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President Wilson was reluctant to bring the United States into World War I for a variety of reasons. Some were associated with his own political ideals while others had more to do with his analysis of American national interests and American public opinion.
One thing that affected Wilson’s thinking was his perception of what American interests were. He did not think that America needed to involve itself in a war between European countries. He did not think that the US had any stake in the war. This feeling was augmented by the fact that the war did not appear to be about anything other than power. This was not, initially at least, a war of democracies against tyrannical monarchies. It was not a war of democracy against communism. It was not motivated by any ideals and was therefore not attractive to Wilson who was himself an idealist.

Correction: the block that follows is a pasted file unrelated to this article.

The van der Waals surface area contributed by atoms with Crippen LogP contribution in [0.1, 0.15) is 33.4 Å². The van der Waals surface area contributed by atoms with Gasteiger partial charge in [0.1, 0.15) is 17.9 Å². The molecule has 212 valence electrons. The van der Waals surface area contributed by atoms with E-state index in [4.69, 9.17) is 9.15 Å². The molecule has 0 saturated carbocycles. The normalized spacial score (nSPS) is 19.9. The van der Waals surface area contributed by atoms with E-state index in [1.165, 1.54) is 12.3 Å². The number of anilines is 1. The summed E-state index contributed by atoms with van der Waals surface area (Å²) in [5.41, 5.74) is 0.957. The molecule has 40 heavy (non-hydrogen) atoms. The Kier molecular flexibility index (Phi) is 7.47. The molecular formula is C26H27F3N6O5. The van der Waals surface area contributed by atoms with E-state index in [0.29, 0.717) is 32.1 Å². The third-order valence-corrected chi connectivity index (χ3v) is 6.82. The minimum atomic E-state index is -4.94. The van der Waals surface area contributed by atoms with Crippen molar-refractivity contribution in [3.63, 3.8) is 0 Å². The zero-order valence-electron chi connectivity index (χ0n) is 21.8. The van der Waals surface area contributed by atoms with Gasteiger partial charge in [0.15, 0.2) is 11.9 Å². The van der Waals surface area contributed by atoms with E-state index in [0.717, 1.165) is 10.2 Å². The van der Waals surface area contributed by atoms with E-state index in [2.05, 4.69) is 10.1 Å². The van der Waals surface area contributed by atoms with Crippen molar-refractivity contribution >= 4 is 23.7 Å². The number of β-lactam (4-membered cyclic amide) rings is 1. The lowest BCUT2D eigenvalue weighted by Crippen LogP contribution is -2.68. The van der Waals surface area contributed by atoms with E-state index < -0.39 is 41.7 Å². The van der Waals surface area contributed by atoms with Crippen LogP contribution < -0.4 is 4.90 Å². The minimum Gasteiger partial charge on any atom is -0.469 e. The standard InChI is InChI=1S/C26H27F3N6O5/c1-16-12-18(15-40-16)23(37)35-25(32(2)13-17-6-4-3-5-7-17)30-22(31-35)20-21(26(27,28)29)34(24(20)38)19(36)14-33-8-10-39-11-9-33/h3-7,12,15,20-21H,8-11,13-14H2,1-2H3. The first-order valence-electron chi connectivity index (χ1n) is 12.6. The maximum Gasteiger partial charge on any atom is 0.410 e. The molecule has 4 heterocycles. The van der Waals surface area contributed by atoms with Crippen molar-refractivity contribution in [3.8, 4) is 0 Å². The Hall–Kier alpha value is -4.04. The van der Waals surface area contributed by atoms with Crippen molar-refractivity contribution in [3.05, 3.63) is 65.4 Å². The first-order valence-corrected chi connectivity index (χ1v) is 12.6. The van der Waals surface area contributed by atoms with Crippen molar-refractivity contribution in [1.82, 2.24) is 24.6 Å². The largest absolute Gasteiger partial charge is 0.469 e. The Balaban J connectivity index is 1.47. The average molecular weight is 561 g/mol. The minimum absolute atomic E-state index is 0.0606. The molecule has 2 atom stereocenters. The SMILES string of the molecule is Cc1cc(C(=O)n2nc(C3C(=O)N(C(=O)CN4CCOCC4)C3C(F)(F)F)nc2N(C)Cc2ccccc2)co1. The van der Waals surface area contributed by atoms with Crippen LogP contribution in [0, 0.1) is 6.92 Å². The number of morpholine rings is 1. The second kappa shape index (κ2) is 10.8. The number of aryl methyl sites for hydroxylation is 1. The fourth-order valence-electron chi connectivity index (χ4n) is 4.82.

Wilson was also reluctant for domestic political reasons. First, he understood that Americans were not clamoring to enter this war. There were many Americans who supported the Allies, but many others (particularly those of German or Irish descent) who supported the Central Powers. Second, Wilson was committed to progressive reforms of American society. He worried that the resources and energy put into the war would destroy his chance of carrying out reform at home.
For these reasons, Wilson was reluctant to bring the US into the war.
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